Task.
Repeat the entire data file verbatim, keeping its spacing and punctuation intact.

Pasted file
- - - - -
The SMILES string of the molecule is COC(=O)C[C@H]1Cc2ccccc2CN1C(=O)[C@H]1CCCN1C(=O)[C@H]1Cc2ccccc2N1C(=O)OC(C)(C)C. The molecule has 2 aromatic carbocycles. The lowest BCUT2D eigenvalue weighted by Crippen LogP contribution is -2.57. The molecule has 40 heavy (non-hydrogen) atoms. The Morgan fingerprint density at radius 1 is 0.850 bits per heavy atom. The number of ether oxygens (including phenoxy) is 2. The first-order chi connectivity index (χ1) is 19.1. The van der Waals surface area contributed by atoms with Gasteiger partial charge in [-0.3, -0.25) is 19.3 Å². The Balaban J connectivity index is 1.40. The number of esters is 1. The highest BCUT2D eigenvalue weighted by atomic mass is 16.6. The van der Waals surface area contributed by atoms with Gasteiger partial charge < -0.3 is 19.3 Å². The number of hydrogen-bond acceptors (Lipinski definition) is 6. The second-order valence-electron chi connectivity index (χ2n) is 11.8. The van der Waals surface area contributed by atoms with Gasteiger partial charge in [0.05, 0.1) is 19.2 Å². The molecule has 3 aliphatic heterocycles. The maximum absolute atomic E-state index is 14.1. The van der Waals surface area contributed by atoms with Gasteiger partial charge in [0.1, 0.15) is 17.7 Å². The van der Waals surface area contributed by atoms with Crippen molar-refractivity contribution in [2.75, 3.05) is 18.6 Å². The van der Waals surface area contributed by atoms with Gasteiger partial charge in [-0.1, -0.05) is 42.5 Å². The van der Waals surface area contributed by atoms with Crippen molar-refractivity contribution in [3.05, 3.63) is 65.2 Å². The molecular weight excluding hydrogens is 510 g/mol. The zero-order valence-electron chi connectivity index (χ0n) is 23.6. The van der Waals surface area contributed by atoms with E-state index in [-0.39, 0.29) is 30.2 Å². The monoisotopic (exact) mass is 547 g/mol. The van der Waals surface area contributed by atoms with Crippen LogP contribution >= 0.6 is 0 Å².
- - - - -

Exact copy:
The SMILES string of the molecule is COC(=O)C[C@H]1Cc2ccccc2CN1C(=O)[C@H]1CCCN1C(=O)[C@H]1Cc2ccccc2N1C(=O)OC(C)(C)C. The molecule has 2 aromatic carbocycles. The lowest BCUT2D eigenvalue weighted by Crippen LogP contribution is -2.57. The molecule has 40 heavy (non-hydrogen) atoms. The Morgan fingerprint density at radius 1 is 0.850 bits per heavy atom. The number of ether oxygens (including phenoxy) is 2. The first-order chi connectivity index (χ1) is 19.1. The van der Waals surface area contributed by atoms with Gasteiger partial charge in [-0.3, -0.25) is 19.3 Å². The Balaban J connectivity index is 1.40. The number of esters is 1. The highest BCUT2D eigenvalue weighted by atomic mass is 16.6. The van der Waals surface area contributed by atoms with Gasteiger partial charge < -0.3 is 19.3 Å². The number of hydrogen-bond acceptors (Lipinski definition) is 6. The second-order valence-electron chi connectivity index (χ2n) is 11.8. The van der Waals surface area contributed by atoms with Gasteiger partial charge in [0.05, 0.1) is 19.2 Å². The molecule has 3 aliphatic heterocycles. The maximum absolute atomic E-state index is 14.1. The van der Waals surface area contributed by atoms with Gasteiger partial charge in [0.1, 0.15) is 17.7 Å². The van der Waals surface area contributed by atoms with Crippen molar-refractivity contribution in [2.75, 3.05) is 18.6 Å². The van der Waals surface area contributed by atoms with Gasteiger partial charge in [-0.1, -0.05) is 42.5 Å². The van der Waals surface area contributed by atoms with Crippen molar-refractivity contribution in [3.05, 3.63) is 65.2 Å². The molecular weight excluding hydrogens is 510 g/mol. The zero-order valence-electron chi connectivity index (χ0n) is 23.6. The van der Waals surface area contributed by atoms with E-state index in [-0.39, 0.29) is 30.2 Å². The monoisotopic (exact) mass is 547 g/mol. The van der Waals surface area contributed by atoms with Crippen LogP contribution >= 0.6 is 0 Å².